Well ..... we took off as scheduled. It was actually a beautiful day for flying ...... clear skies until we were coming over Lake Erie. At that point, the pilot came on, told us to buckle up, told the flight attendants to close down service and take their seats, etc. The skies soon turned absolutely black ...... for the remaining hour (I was in a window seat) there was virtually not visibility whatsoever. It was a bit of a rollercoaster getting into JFK but ..... the L10 performed superbly. When we touched down the passengers (and flight attendants) gave a rousing round of applause.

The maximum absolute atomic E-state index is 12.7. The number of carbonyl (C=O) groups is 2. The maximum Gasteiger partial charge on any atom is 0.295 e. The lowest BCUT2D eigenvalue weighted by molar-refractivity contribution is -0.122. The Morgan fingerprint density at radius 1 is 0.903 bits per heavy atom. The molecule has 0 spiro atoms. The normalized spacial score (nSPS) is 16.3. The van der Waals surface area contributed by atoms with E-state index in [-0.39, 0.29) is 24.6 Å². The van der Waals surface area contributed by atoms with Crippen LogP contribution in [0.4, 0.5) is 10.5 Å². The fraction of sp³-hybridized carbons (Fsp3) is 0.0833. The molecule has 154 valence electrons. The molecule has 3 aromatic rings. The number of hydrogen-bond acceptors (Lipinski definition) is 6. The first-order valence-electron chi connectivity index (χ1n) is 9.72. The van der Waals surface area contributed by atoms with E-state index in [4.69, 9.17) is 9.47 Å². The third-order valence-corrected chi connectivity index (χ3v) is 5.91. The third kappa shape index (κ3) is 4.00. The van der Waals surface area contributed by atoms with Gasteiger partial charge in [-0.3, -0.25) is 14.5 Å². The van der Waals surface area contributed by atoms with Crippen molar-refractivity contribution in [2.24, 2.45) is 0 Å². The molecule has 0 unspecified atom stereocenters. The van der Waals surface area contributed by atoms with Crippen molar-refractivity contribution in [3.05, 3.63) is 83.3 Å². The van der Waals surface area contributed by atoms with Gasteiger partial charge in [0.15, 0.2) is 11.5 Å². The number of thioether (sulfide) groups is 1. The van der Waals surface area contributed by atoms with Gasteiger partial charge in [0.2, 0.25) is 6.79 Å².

Anyway ...... I assumed the reason TWA felt confident in not cancelling the flight that day was that they were confident in the L10's capabilities to handle flying in that type of severe weather. It really was impressive.

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Capn Eddie Ricketyback
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quote:
Originally posted by Bob Ritchie:
Eddie,

You spoke of the 727. Despite 15,000 hours in the DC-9/MD-80 and having retired on the 767/757, which are near perfect airplanes: my favorite airliner will always be the B-727 and the years it was my privilege to captain her...


Grateful always will I be for the rare privilege that was mine and that which remain. A wonderful wife, 5 incredible children, a 35+ year airline career, full retirement benefit and good health.

Enjoy,

bob